We jumped right into work this afternoon, so I didn’t get a chance to shoot any video. It was far more important to get the job done. A combination of time available and energy level led us to tackle a big, twice-a-year job — cleaning all of the leaves off the roof of the house.

At this time of year, we need to clear the roof before our annual rains arrive. We had one day of showers a few weeks ago, but the biggest rains haven’t arrived yet, thank goodness.  Here is an after picture. The before looked like 3-4 inches of leaves covering the entire roof. Not a good thing for the roof itself or for good drainage during a storm.

A leafless roof is a wonderful thing


Of course, all those leaves have to go somewhere, which is typically into the garden bed directly beneath that eave line — but they couldn’t stay there either. As I showed in my last “In the garden…” video, my perennial bulbs are already popping up. I didn’t want to make them work their way through a heavy layer of leaf mold to reach the sun, so together — my wife, son and I — quickly cleaned that bed, too. Here is what it looked like afterwards.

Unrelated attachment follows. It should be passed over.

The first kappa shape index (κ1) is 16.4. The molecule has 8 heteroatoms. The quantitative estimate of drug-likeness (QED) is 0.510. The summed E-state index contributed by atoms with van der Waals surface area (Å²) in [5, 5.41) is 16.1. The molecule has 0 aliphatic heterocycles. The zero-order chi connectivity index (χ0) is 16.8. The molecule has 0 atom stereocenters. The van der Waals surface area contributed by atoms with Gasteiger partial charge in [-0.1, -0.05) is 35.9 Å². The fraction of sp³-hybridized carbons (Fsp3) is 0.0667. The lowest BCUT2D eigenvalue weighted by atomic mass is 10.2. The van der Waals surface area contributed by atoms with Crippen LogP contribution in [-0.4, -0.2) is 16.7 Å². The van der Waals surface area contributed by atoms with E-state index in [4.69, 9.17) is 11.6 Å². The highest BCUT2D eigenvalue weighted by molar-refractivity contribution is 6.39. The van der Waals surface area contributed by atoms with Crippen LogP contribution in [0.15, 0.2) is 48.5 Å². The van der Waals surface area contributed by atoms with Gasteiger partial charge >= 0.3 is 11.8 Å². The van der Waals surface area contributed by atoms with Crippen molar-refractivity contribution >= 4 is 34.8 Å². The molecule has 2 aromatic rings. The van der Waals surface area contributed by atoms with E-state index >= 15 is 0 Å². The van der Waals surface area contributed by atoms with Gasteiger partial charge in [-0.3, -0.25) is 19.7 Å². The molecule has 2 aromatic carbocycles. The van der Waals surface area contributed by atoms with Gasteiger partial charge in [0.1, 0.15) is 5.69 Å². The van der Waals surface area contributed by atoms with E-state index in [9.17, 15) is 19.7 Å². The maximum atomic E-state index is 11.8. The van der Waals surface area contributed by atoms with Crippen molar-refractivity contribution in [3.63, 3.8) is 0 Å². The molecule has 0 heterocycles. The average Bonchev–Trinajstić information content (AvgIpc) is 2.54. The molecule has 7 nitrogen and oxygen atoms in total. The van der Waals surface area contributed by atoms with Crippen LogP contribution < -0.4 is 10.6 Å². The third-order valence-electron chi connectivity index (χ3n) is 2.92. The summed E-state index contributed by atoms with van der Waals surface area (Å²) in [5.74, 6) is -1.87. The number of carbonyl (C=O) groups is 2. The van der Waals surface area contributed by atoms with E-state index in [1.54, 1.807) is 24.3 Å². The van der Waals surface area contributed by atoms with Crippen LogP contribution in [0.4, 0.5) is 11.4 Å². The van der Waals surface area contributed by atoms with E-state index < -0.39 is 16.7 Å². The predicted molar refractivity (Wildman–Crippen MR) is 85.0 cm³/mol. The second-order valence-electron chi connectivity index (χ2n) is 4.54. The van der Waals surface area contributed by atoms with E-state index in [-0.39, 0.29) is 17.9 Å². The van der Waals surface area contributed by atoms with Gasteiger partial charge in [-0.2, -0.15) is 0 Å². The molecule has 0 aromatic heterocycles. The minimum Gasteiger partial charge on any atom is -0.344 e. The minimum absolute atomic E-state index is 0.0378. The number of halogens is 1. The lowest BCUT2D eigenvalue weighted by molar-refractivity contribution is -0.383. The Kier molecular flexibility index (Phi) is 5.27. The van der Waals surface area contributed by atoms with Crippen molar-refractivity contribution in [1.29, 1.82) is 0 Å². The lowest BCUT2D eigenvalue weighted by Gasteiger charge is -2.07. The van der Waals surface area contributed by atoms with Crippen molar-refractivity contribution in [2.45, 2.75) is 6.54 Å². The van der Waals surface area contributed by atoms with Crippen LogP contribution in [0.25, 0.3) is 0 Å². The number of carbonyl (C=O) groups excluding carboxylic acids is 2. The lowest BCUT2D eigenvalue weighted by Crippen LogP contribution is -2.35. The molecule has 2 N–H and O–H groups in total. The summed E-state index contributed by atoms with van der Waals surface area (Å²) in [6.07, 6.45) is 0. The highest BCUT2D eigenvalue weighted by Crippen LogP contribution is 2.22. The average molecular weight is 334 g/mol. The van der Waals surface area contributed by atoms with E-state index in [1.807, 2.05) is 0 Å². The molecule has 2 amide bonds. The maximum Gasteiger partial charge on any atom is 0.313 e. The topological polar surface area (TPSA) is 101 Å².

A leafless bed helps the bulbs appear

You can see some bulbs just coming up right in from the biggest agapanthus there in the middle of the photo.

So, not a bad 90 minutes work over all. We now have a large pile of leaves to run through the shredder and a few small limbs we trimmed while on the roof. The leaves will be used in the compost bins, to balance “green” kitchen waste with some partially broken down “brown” leaves and the rest will be used for top dressing some beds. The shredded leaves are excellent for weed suppression and moisture retention, we have found.

Still its more work to do this week. Tree trimmer are coming to tackle the large (and overgrown) elm in the front yard, we have some small pruning to do ourselves and there is garlic and onions that need to be put in the ground.